International Financial Markets: Volume 13

Cover of International Financial Markets
Subject:

Table of contents

(17 chapters)
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About the Editors

Pages vii-viii
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Preface

Page xv
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Abstract

In this chapter, we apply the new measure of speculative activities (hereafter, named the speculative ratio) in Chan, Nguyen, and Chan (2013) to study the relationship between those activities and volatility in the oil futures market. We document that the speculative ratio (trading volume divided by open interest) can isolate speculative elements from total trading activities. Using the oil futures data and dividing the data into two subperiods surrounding Hurricane Katrina, we find an increased speculative trades in the post-Hurricane Katrina period. Our results show that speculative activities create a more volatile oil futures market and they lower the information flow between volatility and speculative activities in the post-Hurricane Katrina period.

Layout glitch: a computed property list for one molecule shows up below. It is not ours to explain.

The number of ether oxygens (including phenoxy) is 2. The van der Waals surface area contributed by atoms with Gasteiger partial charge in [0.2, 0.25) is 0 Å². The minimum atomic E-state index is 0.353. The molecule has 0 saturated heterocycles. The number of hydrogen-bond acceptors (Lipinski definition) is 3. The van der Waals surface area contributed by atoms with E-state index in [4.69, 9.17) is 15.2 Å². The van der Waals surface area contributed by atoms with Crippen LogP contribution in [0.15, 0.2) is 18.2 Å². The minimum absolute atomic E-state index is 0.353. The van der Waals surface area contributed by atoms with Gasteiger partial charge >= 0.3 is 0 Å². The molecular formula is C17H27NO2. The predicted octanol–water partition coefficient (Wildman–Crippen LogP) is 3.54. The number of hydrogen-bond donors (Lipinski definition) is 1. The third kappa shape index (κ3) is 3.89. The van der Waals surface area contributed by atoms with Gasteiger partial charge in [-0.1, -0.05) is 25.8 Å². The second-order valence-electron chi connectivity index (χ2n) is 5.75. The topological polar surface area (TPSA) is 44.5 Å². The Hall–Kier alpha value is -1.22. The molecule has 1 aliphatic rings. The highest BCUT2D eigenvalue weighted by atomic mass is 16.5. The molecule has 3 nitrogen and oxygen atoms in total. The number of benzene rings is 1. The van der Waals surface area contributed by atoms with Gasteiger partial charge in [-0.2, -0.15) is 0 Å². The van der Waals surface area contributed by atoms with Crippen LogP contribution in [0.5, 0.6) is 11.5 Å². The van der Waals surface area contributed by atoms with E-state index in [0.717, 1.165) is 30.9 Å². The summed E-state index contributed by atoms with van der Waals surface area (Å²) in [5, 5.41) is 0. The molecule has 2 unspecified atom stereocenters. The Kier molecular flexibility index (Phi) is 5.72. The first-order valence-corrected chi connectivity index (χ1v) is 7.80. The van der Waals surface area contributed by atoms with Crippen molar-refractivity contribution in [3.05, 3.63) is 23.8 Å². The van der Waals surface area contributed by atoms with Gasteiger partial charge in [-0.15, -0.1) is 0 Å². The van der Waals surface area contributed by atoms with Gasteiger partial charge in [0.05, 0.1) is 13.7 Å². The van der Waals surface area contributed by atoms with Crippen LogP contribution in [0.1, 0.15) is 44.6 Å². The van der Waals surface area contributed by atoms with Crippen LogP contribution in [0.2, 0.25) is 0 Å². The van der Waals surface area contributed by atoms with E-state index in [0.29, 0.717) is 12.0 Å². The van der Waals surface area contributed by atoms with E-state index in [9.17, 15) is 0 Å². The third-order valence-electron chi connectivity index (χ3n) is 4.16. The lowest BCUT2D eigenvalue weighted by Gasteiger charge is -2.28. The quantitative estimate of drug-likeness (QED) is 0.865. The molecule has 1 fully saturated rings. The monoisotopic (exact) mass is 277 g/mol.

Abstract

This study explores the price linkage between the Chinese commodity futures market and other dominant futures markets, and examines the forces behind the price linkages. The contribution by the trading hour innovations in the United States (or United Kingdom) market to the overnight price changes in the Chinese market is larger in scale than the contribution by the daytime information from the Chinese market to the overnight returns of the corresponding US (or UK) market. Several futures have significant interactions of the domestic and foreign factors in the price linkages while the Chinese domestic factors explain better the global market price linkage in some futures (aluminum, gold, and corn), demonstrating the leading role of the Chinese futures markets in these world markets.

Abstract